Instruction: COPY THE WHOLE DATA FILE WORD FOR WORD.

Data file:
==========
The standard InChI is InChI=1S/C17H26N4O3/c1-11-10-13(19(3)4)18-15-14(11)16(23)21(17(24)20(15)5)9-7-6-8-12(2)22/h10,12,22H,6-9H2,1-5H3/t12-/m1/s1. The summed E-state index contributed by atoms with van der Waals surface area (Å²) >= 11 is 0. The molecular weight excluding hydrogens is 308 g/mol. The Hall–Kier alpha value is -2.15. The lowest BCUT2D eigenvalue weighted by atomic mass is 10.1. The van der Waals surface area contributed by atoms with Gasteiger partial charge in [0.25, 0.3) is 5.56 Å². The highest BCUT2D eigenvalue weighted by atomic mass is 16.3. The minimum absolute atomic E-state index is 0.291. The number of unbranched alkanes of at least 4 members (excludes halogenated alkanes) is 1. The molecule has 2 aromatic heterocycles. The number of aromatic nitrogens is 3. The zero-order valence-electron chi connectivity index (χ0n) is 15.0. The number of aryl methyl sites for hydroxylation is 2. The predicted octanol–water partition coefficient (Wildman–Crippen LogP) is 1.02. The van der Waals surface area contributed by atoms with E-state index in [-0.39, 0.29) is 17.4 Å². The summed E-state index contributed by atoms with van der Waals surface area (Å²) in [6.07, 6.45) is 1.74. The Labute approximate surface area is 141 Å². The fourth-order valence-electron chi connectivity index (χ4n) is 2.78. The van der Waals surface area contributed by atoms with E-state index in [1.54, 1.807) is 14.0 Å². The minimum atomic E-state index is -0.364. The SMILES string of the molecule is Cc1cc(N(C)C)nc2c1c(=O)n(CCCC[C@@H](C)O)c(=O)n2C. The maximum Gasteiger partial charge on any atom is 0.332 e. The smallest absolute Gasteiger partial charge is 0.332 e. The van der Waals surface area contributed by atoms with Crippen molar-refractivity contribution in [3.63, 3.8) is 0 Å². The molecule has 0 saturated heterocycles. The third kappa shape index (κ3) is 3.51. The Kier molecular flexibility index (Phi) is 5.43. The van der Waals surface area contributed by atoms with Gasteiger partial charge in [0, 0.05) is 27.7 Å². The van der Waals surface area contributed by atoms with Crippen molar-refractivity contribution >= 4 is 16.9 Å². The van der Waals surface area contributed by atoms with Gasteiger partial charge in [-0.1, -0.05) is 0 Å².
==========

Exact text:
The standard InChI is InChI=1S/C17H26N4O3/c1-11-10-13(19(3)4)18-15-14(11)16(23)21(17(24)20(15)5)9-7-6-8-12(2)22/h10,12,22H,6-9H2,1-5H3/t12-/m1/s1. The summed E-state index contributed by atoms with van der Waals surface area (Å²) >= 11 is 0. The molecular weight excluding hydrogens is 308 g/mol. The Hall–Kier alpha value is -2.15. The lowest BCUT2D eigenvalue weighted by atomic mass is 10.1. The van der Waals surface area contributed by atoms with Gasteiger partial charge in [0.25, 0.3) is 5.56 Å². The highest BCUT2D eigenvalue weighted by atomic mass is 16.3. The minimum absolute atomic E-state index is 0.291. The number of unbranched alkanes of at least 4 members (excludes halogenated alkanes) is 1. The molecule has 2 aromatic heterocycles. The number of aromatic nitrogens is 3. The zero-order valence-electron chi connectivity index (χ0n) is 15.0. The number of aryl methyl sites for hydroxylation is 2. The predicted octanol–water partition coefficient (Wildman–Crippen LogP) is 1.02. The van der Waals surface area contributed by atoms with E-state index in [-0.39, 0.29) is 17.4 Å². The summed E-state index contributed by atoms with van der Waals surface area (Å²) in [6.07, 6.45) is 1.74. The Labute approximate surface area is 141 Å². The fourth-order valence-electron chi connectivity index (χ4n) is 2.78. The van der Waals surface area contributed by atoms with E-state index in [1.54, 1.807) is 14.0 Å². The minimum atomic E-state index is -0.364. The SMILES string of the molecule is Cc1cc(N(C)C)nc2c1c(=O)n(CCCC[C@@H](C)O)c(=O)n2C. The maximum Gasteiger partial charge on any atom is 0.332 e. The smallest absolute Gasteiger partial charge is 0.332 e. The van der Waals surface area contributed by atoms with Crippen molar-refractivity contribution in [3.63, 3.8) is 0 Å². The molecule has 0 saturated heterocycles. The third kappa shape index (κ3) is 3.51. The Kier molecular flexibility index (Phi) is 5.43. The van der Waals surface area contributed by atoms with Gasteiger partial charge in [0, 0.05) is 27.7 Å². The van der Waals surface area contributed by atoms with Crippen molar-refractivity contribution >= 4 is 16.9 Å². The van der Waals surface area contributed by atoms with Gasteiger partial charge in [-0.1, -0.05) is 0 Å².